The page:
Reports of One Hundred & Ninety Cases in the Irish Land Courts: With Preliminary Tenant-right Chapters

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J. Falconer, 1876 - Land tenure - 554 pages
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Page 369 - I have been long and deeply impressed with the wisdom of the rule, now, I believe universally adopted, at least in the Courts of Law in Westminster Hall, that in construing wills, and indeed statutes, and all written instruments, the grammatical and ordinary sense of the words is to be adhered to, unless that would lead to some absurdity or some repugnance or inconsistency with the rest of the instrument, in which case the grammatical and ordinary sense of the words may be modified, so as to avoid...
Page 443 - Exchequer], that for the sure and true interpretation of all statutes in general (be they penal or beneficial, restrictive or enlarging of the common law), four things are to be discerned and considered: — 1st. What was the common law before the making of the Act. 2nd. What was the mischief and defect for which the common law did not provide. 3rd. What remedy the Parliament hath resolved and appointed to cure the disease of the commonwealth. And, 4th. The true reason of the remedy...
Page 362 - The same rule has also been applied to contracts in other transactions of life in which known usages have been established and prevailed ; and this has been done upon the principle of presumption, that, in such transactions, the parties did not mean to express in writing the whole of the contract by which they intended to be bound, but a contract with reference to those known usages.
Page 182 - Where any tenancy at will or less than a tenancy from year to year, is created by a landlord after the passing of this Act, the tenant under such tenancy shall on quitting his holding be entitled to notice to quit and compensation in the same manner in all respects as if he had been a tenant from year to year...
Page 89 - Donegal, was proposed, when its leases had expired, to be let only to those who could pay large fines; and the agent of the Marquis was said to have exacted extravagant fees on his own account also. Numbers of the former tenants, neither able to pay the fines nor the rents demanded by those who, on payment of fines and fees, took leases over them, were dispossessed of their tenements, and left without means of subsistence. Rendered thus desperate, they maimed the cattle of those who had taken their...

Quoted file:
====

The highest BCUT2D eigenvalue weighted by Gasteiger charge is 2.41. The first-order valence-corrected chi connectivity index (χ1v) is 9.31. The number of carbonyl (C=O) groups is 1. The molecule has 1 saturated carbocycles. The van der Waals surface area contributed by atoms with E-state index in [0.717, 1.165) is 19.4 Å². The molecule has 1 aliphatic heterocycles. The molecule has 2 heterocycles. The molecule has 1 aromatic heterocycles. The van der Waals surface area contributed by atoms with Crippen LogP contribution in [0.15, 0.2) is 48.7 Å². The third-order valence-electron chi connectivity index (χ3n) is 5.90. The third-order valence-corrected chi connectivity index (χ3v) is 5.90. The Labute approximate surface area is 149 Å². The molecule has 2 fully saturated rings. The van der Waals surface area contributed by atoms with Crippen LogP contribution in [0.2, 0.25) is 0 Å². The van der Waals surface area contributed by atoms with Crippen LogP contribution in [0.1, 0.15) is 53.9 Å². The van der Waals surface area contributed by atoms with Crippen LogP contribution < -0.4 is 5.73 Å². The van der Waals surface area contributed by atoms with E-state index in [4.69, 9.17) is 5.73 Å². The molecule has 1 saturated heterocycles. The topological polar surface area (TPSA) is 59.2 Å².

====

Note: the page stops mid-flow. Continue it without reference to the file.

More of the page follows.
Page 407 - The correlative right of the landlord periodically to raise the rent, so as to give him a just, fair, and full participation in the increased value of the land ; but not so as to extinguish the tenant's interest by imposing a rack rent.
Page 444 - ... is that it is a lease for two years certain, and that every year after it is a springing interest arising upon the first contract and parcel of it, so that if the lessee occupies for a number of years, these years, by computation from the time past, make an entire lease for so many years, and that after the commencement of each new year it becomes an entire lease certain for the years past and also for the year so entered on, and that it is not a reletting at the commencement of the third and...
Page 169 - In fact, it is one of the sacred rights of the country, which cannot be touched with impunity ; and, if systematic efforts were made amongst the proprietors of Ulster to invade tenant-right, I do not believe there is force at the disposal of the Horse Guards sufficient to keep the peace of the province...
Page 431 - In Scotland, and most of the Continental States, the Judges determine upon the facts in dispute as well as upon the law ; and they think there is no danger in their listening to evidence of hearsay, because when they come to consider of their judgment on the merits of the case, they can trust themselves entirely to disregard the hearsay evidence, or to give it any little weight which it may seem to deserve. But in England, where the jury are the sole judges of the fact, hearsay evidence is properly...
Page 234 - A remedial act shall be so construed as most effectually to meet the beneficial end in view, and to prevent a failure of the remedy.

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